Finally, if you get a chance take a look at Marty’s very thoughtful comment regarding my previous blog on changing partisan attachments. I want to respond more fully to his warning re: the potential “dark side” to malleable partisan attachments; that parties’ use of fear as a framing strategy can swing support their way.  This is really a fascinating issue that deserves a more complete response.  As a tease, however, let me offer a somewhat different take:  that a significant subset of people doesn’t hold “coherent” ideological views that correspond closely to a single party platform. Instead, they mix and match policy views without regard to ideological consistency.  As a result, they are quite willing to switch party allegiances (and candidates) depending on the issues du jour.  That’s what I tried to suggest when I argued that there is a core of “moderate” Americans who tend to be quite pragmatic in their policy views and moderate in their ideological leanings.

As always, keep those comments coming!  We are here to serve…

The End of the Republican Party?

The release of several recent surveys tracing trends in partisan affiliation in this nation, including two by the Gallup and Pew survey organizations, provides a timely opportunity to respond to recent comments by Vijay and Conor regarding the future of the party system.  Several pundits, looking at these and similar recent surveys, have openly wondered whether the results, to borrow the title of a Time magazine article (see here) on the subject, indicate the “party is over” for the Republicans. Of course, these assessments aren’t new; over a year ago the New York Times magazine asked whether we are witnessing “The End of Republican America?”  But the surveys, combined with several high profile events including the Specter defection and the Democratic victory in the special election to replace Gillibrand in New York’s 20th congressional district, provide additional credence to this line of thought. Writing for Time, Michael Grunwald summarizes the data as follows: “Polls suggest that only one-fourth of the electorate considers itself Republican, that independents are trending Democratic and that as few as five states have solid Republican pluralities.”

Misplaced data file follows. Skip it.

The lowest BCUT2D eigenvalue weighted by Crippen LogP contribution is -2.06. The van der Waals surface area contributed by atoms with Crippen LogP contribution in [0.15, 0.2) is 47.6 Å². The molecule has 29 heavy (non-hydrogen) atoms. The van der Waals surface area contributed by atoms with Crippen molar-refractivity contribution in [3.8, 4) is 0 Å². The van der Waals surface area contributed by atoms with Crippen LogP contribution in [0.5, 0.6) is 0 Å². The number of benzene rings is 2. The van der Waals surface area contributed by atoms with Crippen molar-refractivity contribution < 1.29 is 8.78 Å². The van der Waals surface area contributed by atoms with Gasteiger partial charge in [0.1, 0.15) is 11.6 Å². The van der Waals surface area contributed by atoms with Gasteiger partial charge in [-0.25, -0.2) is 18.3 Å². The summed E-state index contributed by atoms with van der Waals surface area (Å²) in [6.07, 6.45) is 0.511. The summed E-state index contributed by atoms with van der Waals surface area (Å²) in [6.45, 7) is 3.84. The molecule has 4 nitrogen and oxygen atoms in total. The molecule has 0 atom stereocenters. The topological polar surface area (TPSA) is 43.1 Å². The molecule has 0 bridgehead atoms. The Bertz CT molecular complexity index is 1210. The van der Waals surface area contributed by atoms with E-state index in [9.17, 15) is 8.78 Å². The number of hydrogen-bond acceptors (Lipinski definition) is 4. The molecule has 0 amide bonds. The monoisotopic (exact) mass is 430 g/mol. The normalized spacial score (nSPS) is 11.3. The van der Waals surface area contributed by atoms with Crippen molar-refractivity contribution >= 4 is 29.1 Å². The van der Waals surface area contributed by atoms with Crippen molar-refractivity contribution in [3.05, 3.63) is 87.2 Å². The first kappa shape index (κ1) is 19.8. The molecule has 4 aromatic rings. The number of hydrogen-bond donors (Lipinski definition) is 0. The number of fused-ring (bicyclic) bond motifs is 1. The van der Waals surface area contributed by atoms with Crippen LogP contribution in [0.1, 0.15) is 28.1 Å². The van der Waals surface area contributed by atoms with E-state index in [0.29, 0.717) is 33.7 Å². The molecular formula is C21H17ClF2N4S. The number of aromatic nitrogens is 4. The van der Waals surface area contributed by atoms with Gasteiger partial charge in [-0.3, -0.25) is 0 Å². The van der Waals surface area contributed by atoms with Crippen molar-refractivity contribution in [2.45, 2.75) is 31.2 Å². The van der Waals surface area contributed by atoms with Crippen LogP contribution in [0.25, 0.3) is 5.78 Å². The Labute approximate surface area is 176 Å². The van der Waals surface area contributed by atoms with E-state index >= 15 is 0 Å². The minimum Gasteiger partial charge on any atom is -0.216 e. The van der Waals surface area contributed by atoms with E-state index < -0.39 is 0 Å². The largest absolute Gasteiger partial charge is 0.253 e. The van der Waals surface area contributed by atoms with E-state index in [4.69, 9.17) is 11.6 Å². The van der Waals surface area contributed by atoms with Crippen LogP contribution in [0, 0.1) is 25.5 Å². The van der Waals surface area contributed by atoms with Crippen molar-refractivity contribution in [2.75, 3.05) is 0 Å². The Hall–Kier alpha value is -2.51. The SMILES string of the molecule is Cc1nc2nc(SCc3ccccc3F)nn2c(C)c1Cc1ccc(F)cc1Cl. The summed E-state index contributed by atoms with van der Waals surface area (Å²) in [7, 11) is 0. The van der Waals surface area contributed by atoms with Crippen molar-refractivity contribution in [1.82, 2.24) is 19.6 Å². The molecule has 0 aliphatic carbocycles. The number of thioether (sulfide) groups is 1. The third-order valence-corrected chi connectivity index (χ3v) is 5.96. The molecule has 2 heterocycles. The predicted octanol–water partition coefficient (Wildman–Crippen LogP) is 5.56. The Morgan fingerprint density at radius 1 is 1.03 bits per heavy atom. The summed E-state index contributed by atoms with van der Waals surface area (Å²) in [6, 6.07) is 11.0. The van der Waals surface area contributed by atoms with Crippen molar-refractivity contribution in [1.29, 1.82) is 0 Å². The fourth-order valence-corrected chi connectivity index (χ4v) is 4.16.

What are we to make of these analyses?  First, when it comes to gauging Americans’ partisan leanings, we need to heed my oft-repeated warnings from the general election – not all surveys are alike.  A general rule of thumb bears remembering: surveys using a random sample of “all adults” tend to show higher proportions of self-identified Democrats than do surveys sampling only “registered voters”, which in turn show more Democrats than do surveys of “likely voters”.   To get a sense of how big a difference this makes, consider the following graph from Nate Silver’s site comparing the Democratic advantage according to different pollsters using different survey populations:

Note also that survey results differ depending on the categories available to the respondents.  Some surveys give only three options – Democrat, Republican or Independent, while others provide additional survey options, often by allowing independents to say whether they “lean” toward one party or another. One way to address this variation across polls is to employ the approach I utilized when making my presidential prediction: aggregate the different polls to develop a composite assessment in polling trends. This is exactly what Pollster.Com did. Here are the results of their combined poll, using surveys from 12 different pollsters: